We’ve heard it everywhere that a plant-based diet is the best way to live a healthy lifestyle and get rid of many conditions which are the result of unhealthy life choices, lack of nutrients, alcohol, smoking, lack of physical activity, stress, and more.

There’s plenty of research to back up this data. The negative effects of diabetes, especially type 2 diabetes, can also be minimized by following a healthy eating regime.

Doctors and dietitians put healthy eating at the top of the recommendations for patients suffering from high blood pressure. 

What healthy, plant-based food does is it enriches the body with the right nutrients that sustain a proper functioning of the organs.

For patients with diabetes, clean food helps them control their weight, lower cholesterol and improve insulin sensitivity. All three are great ways to lower glucose levels.

Over the years, vegetarianism has become a trendy lifestyle of celebrities, influencers, politicians, mindfulness practitioners, and also people that want to make some positive changes to their lives.

But let’s have a closer look at how and why vegetarianism is actually good when struggling with diabetes.

Why vegetarianism helps control diabetes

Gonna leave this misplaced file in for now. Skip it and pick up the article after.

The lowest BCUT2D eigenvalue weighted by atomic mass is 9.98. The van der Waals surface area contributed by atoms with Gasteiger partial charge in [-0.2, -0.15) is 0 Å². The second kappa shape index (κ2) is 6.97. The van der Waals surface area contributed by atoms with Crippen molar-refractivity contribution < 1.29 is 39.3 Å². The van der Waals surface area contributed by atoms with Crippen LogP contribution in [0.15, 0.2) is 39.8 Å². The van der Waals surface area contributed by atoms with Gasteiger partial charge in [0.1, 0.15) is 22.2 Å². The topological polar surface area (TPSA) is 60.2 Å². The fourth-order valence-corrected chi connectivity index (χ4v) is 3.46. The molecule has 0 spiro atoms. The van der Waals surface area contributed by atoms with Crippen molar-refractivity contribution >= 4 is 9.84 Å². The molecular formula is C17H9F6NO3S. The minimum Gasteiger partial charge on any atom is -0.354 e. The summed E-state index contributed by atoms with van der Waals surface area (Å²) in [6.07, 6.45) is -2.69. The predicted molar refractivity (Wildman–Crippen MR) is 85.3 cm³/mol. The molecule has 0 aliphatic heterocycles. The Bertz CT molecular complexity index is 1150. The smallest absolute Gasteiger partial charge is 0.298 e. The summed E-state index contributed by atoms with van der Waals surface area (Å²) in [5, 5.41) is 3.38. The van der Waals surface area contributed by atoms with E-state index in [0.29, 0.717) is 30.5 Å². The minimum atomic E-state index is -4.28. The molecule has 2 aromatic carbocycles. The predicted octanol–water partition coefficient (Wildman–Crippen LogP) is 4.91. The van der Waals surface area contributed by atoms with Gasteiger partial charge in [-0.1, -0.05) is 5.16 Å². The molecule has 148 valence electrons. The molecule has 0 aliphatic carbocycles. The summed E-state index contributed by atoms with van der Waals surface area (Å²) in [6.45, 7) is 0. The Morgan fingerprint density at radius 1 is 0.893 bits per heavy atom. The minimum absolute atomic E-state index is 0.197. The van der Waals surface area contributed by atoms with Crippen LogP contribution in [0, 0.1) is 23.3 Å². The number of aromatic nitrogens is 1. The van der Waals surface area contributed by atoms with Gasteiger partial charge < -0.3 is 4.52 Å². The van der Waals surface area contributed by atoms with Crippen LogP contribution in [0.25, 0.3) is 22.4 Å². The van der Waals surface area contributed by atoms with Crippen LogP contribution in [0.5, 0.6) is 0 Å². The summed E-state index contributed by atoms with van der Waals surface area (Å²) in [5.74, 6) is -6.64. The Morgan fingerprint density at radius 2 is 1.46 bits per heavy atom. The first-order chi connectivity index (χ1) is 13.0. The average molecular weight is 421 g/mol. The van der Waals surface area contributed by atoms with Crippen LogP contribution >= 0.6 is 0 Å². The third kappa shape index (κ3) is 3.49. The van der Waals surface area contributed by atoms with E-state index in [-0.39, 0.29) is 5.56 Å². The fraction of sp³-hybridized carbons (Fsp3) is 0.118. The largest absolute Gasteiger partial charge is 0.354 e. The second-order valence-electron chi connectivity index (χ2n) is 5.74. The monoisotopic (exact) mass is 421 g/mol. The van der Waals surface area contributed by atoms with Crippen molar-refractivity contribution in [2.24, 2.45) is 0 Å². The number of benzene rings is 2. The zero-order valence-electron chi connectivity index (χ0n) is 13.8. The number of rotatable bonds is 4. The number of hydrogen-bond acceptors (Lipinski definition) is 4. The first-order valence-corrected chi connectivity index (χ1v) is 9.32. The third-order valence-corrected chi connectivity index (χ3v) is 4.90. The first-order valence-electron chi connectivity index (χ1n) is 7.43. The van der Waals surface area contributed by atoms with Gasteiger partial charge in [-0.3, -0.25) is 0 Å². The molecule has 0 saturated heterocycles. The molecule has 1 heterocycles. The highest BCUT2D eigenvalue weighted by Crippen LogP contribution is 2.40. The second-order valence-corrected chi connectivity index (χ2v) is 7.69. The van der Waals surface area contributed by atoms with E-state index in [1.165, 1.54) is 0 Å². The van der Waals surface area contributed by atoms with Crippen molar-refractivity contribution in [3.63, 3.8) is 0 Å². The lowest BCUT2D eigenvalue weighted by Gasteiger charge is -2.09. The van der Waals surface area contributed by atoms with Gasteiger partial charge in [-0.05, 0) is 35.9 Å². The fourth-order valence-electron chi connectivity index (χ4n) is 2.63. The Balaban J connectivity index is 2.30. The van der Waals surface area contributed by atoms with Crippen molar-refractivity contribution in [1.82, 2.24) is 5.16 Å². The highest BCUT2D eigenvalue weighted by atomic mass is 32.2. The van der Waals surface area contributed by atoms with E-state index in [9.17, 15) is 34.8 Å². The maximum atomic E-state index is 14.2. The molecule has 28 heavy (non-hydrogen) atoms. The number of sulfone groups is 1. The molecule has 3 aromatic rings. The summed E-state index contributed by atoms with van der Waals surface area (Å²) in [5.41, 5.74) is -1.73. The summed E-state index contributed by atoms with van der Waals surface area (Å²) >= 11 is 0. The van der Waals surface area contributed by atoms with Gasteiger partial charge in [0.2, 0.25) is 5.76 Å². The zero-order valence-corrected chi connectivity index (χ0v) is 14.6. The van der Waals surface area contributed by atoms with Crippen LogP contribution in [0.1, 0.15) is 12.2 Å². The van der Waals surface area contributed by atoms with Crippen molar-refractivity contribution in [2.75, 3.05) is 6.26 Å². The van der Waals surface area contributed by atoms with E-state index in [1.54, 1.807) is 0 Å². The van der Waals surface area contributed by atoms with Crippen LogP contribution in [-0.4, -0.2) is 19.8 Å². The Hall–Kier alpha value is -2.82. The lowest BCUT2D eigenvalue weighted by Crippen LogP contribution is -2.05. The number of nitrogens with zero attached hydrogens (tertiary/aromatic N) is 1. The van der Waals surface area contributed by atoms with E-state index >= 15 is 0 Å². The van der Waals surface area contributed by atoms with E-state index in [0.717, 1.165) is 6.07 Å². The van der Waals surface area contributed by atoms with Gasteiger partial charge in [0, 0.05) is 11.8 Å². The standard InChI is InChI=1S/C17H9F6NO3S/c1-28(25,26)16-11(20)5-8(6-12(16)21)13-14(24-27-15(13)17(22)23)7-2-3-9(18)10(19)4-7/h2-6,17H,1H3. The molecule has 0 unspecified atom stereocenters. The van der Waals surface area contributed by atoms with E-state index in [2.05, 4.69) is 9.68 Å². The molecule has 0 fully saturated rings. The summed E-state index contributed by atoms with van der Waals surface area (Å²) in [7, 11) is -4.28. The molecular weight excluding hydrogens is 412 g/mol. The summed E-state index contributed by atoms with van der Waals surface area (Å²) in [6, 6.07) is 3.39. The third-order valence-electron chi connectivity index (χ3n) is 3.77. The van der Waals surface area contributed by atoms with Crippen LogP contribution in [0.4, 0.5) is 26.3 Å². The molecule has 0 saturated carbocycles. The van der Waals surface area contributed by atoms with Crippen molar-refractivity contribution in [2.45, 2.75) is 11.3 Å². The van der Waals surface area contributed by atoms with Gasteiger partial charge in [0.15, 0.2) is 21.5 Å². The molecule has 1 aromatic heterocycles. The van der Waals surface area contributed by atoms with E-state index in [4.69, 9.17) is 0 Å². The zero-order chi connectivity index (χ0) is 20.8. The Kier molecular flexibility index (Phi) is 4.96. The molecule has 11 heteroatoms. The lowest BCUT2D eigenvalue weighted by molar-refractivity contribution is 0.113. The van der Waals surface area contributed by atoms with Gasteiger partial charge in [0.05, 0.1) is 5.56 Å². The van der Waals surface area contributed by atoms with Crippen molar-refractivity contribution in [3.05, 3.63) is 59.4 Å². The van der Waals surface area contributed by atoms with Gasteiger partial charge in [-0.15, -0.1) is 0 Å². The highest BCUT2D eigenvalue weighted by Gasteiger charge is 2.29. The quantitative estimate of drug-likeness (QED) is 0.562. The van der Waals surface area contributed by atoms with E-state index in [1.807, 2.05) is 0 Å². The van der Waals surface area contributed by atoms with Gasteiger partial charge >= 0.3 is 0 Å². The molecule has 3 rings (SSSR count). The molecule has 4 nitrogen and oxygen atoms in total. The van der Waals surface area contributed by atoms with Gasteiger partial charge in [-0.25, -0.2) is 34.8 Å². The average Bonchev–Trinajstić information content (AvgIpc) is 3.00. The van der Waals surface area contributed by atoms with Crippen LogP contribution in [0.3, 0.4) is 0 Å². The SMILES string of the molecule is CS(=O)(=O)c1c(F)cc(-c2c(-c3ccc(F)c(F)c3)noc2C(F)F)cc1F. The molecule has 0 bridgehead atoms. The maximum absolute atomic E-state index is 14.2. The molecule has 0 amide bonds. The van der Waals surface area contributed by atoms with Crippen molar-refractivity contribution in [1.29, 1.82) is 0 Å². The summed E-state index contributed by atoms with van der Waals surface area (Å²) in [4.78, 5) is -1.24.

Vegetarianism is often mistaken for veganism. It is important to know and understand the difference. Veganism eliminates all animal-based products from the diet (meat, eggs, cheese, honey) for either ethical or health concerns. People who practice a stricter vegan lifestyle exclude all forms of animal cruelty and exploitation.

There are less vegans than vegetarians because the latter is generally less strict. Vegetarianism eliminates animal-based foods (exception being eggs, cheese, milk, honey).

When you look into vegetarianism more closely, you will find there are more variations with their own specific names.

Whether you decide to become vegan or vegetarian – it’s a matter of personal choice. Both rely on plant-based eating. However, the stricter you get with it – the more important it is to understand your macronutrient sources like protein as animal-based products are high in protein. Therefore, lack of meat should be replaced with good plant-based alternatives high in protein.

Good plant-based protein sources are nuts, seeds, tofu, tempeh, yogurt, eggs, cheese. They should always be a part of your daily eating plan. Another important thing you have to ensure when going vegetarian is that you’ve not replaced animal-based food with carbohydrates.

Unfortunately, this is a common tendency. In diabetes, this could lead to severe consequences. Keep your carb intake low and count the carbs you eat a day if you plan on going vegetarian.

Truth is that you don’t have to completely eliminate meat to manage type 2 diabetes. It’s your personal choice, and as long as your dietitian or doctor does not completely prohibit meat, you’re free to eat it.

 However, especially in diabetes, eating a plant-based diet is mandatory to stabilize glucose. Your food has to be rich in fiber, antioxidants, non-starchy vegetables and fruits of all colours to meet your nutrient requirements for the day.

A colourful diet is extremely important as different colours have their own shades of nutritional value. The daily recommendation is to eat at least 5 different fruits and vegetables a day each of a different colour.